- There must be at least one taxable cash benefit option considered part of salary.
- There must be at least one qualified pre-tax benefit offered.
- Participants must be able to choose between 2 or more benefits.
- Annual open enrollment and changes in status allow election modifications.
Adhering to these IRS rules is key for cafeteria plan compliance and maintenance of tax advantages.
What benefits are not eligible for cafeteria plans under Section 125?
While cafeteria plans offer extensive options, there are some benefits the IRS prohibits from being offered pre-tax:
- Long-term care insurance – This must be offered as taxable benefit.
- Athletic/fitness facilities – Gym membership or fitness programs don’t qualify.
- Deferred compensation – Non-qualified deferred compensation is ineligible.
- Stock options – These must be taxable when exercised.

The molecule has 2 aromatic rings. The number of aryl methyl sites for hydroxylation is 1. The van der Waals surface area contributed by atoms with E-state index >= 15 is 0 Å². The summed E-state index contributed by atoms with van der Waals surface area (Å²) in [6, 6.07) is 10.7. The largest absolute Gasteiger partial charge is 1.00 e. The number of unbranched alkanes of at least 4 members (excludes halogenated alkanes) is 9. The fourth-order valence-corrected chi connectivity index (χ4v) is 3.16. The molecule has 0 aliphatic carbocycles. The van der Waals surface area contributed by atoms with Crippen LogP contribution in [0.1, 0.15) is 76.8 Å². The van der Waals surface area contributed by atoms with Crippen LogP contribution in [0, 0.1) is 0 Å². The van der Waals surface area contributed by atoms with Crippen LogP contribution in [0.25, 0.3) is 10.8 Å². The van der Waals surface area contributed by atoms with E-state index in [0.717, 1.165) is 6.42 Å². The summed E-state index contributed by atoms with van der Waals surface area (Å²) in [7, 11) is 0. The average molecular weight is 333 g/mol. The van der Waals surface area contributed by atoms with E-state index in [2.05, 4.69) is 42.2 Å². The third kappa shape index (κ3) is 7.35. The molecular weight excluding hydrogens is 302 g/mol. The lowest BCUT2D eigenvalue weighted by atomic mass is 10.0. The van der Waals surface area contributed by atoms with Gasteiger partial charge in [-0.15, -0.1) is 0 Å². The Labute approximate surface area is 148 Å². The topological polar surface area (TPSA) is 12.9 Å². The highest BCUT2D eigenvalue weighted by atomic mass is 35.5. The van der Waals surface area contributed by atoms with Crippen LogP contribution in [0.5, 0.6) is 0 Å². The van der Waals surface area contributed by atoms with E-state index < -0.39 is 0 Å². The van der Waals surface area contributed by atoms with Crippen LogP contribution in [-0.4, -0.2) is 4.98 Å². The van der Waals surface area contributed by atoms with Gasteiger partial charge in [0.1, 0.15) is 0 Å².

- Meals and lodging – Providing meals or housing is not allowed pre-tax.
- Educational assistance – Must be taxable benefit under Section 127.
- Group term life insurance – Premiums above $50,000 are taxable.
- Non-insurance benefits – Things like vacation days, sick leave, discounts don’t qualify.
So cafeteria plans cannot offer these types of benefits on a pre-tax basis per IRS guidelines. They must be offered as taxable benefits only.
What benefits can be offered pre-tax under a cafeteria plan?
The most common pre-tax benefits offered through cafeteria plans include:
- Health insurance premiums – Premiums for medical, dental, vision can be paid pre-tax.
- FSA/HSA contributions – Funds put in a healthcare or dependent care FSA reduce taxable pay.
- Group term life insurance – Up to $50,000 in coverage can be pre-tax.
- 401(k)/403(b) contributions – Pre-tax retirement plan contributions.
- Disability insurance premiums – Premiums for disability policies can be pre-tax.
- Adoption assistance – Provides pre-tax reimbursement for eligible adoption expenses.
Offering these types of benefits pre-tax allows employees to save on taxes. Cafeteria plans optimize take-home pay by reducing taxable income.